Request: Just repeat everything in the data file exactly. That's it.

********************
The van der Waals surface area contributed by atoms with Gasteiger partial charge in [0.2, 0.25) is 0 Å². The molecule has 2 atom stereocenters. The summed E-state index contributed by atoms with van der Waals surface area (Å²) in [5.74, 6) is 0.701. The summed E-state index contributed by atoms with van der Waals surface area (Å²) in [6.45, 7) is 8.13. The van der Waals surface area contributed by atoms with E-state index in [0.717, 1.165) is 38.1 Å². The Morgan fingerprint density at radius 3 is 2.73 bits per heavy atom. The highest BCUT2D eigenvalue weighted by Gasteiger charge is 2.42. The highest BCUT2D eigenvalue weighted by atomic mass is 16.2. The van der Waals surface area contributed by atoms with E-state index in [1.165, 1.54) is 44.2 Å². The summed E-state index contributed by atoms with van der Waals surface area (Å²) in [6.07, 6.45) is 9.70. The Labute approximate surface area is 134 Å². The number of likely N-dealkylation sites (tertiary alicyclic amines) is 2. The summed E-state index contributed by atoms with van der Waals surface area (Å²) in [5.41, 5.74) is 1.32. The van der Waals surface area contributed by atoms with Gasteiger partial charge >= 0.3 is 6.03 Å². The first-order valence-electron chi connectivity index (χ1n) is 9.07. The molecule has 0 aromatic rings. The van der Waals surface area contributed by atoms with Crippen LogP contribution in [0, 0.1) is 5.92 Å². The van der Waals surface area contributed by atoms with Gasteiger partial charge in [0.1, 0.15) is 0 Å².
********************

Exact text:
The van der Waals surface area contributed by atoms with Gasteiger partial charge in [0.2, 0.25) is 0 Å². The molecule has 2 atom stereocenters. The summed E-state index contributed by atoms with van der Waals surface area (Å²) in [5.74, 6) is 0.701. The summed E-state index contributed by atoms with van der Waals surface area (Å²) in [6.45, 7) is 8.13. The van der Waals surface area contributed by atoms with E-state index in [0.717, 1.165) is 38.1 Å². The Morgan fingerprint density at radius 3 is 2.73 bits per heavy atom. The highest BCUT2D eigenvalue weighted by Gasteiger charge is 2.42. The highest BCUT2D eigenvalue weighted by atomic mass is 16.2. The van der Waals surface area contributed by atoms with E-state index in [1.165, 1.54) is 44.2 Å². The summed E-state index contributed by atoms with van der Waals surface area (Å²) in [6.07, 6.45) is 9.70. The Labute approximate surface area is 134 Å². The number of likely N-dealkylation sites (tertiary alicyclic amines) is 2. The summed E-state index contributed by atoms with van der Waals surface area (Å²) in [5.41, 5.74) is 1.32. The van der Waals surface area contributed by atoms with Gasteiger partial charge >= 0.3 is 6.03 Å². The first-order valence-electron chi connectivity index (χ1n) is 9.07. The molecule has 0 aromatic rings. The van der Waals surface area contributed by atoms with Crippen LogP contribution in [0, 0.1) is 5.92 Å². The van der Waals surface area contributed by atoms with Gasteiger partial charge in [0.1, 0.15) is 0 Å².